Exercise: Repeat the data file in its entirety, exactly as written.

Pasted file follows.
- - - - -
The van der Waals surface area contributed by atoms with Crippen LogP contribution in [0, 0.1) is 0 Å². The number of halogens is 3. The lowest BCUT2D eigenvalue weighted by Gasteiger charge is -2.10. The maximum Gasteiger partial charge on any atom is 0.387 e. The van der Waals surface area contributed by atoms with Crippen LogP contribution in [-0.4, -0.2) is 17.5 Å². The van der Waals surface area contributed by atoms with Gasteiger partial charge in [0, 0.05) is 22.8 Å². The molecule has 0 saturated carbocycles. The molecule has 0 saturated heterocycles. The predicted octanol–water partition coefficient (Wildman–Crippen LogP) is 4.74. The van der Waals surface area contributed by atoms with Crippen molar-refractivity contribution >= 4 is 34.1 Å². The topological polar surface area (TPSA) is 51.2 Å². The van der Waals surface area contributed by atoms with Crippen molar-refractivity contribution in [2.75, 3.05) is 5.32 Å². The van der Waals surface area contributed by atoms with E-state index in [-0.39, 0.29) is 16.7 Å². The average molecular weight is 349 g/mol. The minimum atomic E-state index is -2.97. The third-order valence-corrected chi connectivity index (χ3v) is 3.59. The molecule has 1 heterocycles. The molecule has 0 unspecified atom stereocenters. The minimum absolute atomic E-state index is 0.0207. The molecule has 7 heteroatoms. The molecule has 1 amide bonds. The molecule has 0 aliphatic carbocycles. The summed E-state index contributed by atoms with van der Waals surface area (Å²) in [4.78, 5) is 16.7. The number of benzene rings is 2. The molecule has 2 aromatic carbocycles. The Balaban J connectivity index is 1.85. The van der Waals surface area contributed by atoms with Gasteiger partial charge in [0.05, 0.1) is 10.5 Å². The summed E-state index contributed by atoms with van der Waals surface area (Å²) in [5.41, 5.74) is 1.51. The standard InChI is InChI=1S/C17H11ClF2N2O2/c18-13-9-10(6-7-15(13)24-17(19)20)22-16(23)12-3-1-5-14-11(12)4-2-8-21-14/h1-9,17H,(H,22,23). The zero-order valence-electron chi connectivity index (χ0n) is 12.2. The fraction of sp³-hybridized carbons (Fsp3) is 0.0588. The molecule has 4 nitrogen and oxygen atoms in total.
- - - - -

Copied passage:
The van der Waals surface area contributed by atoms with Crippen LogP contribution in [0, 0.1) is 0 Å². The number of halogens is 3. The lowest BCUT2D eigenvalue weighted by Gasteiger charge is -2.10. The maximum Gasteiger partial charge on any atom is 0.387 e. The van der Waals surface area contributed by atoms with Crippen LogP contribution in [-0.4, -0.2) is 17.5 Å². The van der Waals surface area contributed by atoms with Gasteiger partial charge in [0, 0.05) is 22.8 Å². The molecule has 0 saturated carbocycles. The molecule has 0 saturated heterocycles. The predicted octanol–water partition coefficient (Wildman–Crippen LogP) is 4.74. The van der Waals surface area contributed by atoms with Crippen molar-refractivity contribution >= 4 is 34.1 Å². The topological polar surface area (TPSA) is 51.2 Å². The van der Waals surface area contributed by atoms with Crippen molar-refractivity contribution in [2.75, 3.05) is 5.32 Å². The van der Waals surface area contributed by atoms with E-state index in [-0.39, 0.29) is 16.7 Å². The average molecular weight is 349 g/mol. The minimum atomic E-state index is -2.97. The third-order valence-corrected chi connectivity index (χ3v) is 3.59. The molecule has 1 heterocycles. The molecule has 0 unspecified atom stereocenters. The minimum absolute atomic E-state index is 0.0207. The molecule has 7 heteroatoms. The molecule has 1 amide bonds. The molecule has 0 aliphatic carbocycles. The summed E-state index contributed by atoms with van der Waals surface area (Å²) in [4.78, 5) is 16.7. The number of benzene rings is 2. The molecule has 2 aromatic carbocycles. The Balaban J connectivity index is 1.85. The van der Waals surface area contributed by atoms with Gasteiger partial charge in [0.05, 0.1) is 10.5 Å². The summed E-state index contributed by atoms with van der Waals surface area (Å²) in [5.41, 5.74) is 1.51. The standard InChI is InChI=1S/C17H11ClF2N2O2/c18-13-9-10(6-7-15(13)24-17(19)20)22-16(23)12-3-1-5-14-11(12)4-2-8-21-14/h1-9,17H,(H,22,23). The zero-order valence-electron chi connectivity index (χ0n) is 12.2. The fraction of sp³-hybridized carbons (Fsp3) is 0.0588. The molecule has 4 nitrogen and oxygen atoms in total.